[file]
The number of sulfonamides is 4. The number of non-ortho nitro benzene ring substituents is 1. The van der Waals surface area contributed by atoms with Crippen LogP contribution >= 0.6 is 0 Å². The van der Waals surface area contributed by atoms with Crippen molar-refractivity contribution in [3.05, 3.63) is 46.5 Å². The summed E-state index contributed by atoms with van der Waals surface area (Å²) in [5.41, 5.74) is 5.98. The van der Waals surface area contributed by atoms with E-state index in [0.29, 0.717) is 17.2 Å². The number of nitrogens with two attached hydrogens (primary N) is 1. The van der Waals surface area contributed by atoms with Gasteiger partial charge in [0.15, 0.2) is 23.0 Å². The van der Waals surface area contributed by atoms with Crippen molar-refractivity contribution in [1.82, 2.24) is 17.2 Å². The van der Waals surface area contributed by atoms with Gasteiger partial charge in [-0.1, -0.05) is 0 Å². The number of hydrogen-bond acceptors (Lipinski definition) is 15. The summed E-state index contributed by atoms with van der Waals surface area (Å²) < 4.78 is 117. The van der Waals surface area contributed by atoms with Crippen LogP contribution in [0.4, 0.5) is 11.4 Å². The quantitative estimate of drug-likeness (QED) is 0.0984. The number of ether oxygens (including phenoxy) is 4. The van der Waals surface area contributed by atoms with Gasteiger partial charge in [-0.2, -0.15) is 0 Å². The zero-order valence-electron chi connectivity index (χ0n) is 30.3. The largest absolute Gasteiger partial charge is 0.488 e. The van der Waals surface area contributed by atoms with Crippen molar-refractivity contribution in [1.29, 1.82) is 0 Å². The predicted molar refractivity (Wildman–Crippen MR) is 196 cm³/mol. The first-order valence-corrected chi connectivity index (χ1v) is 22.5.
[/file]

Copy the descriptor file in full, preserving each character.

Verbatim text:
The number of sulfonamides is 4. The number of non-ortho nitro benzene ring substituents is 1. The van der Waals surface area contributed by atoms with Crippen LogP contribution >= 0.6 is 0 Å². The van der Waals surface area contributed by atoms with Crippen molar-refractivity contribution in [3.05, 3.63) is 46.5 Å². The summed E-state index contributed by atoms with van der Waals surface area (Å²) in [5.41, 5.74) is 5.98. The van der Waals surface area contributed by atoms with E-state index in [0.29, 0.717) is 17.2 Å². The number of nitrogens with two attached hydrogens (primary N) is 1. The van der Waals surface area contributed by atoms with Gasteiger partial charge in [0.15, 0.2) is 23.0 Å². The van der Waals surface area contributed by atoms with Crippen molar-refractivity contribution in [1.82, 2.24) is 17.2 Å². The van der Waals surface area contributed by atoms with Gasteiger partial charge in [-0.1, -0.05) is 0 Å². The number of hydrogen-bond acceptors (Lipinski definition) is 15. The summed E-state index contributed by atoms with van der Waals surface area (Å²) < 4.78 is 117. The van der Waals surface area contributed by atoms with Crippen LogP contribution in [0.4, 0.5) is 11.4 Å². The quantitative estimate of drug-likeness (QED) is 0.0984. The number of ether oxygens (including phenoxy) is 4. The van der Waals surface area contributed by atoms with Gasteiger partial charge in [-0.2, -0.15) is 0 Å². The zero-order valence-electron chi connectivity index (χ0n) is 30.3. The largest absolute Gasteiger partial charge is 0.488 e. The van der Waals surface area contributed by atoms with Crippen molar-refractivity contribution in [1.29, 1.82) is 0 Å². The predicted molar refractivity (Wildman–Crippen MR) is 196 cm³/mol. The first-order valence-corrected chi connectivity index (χ1v) is 22.5.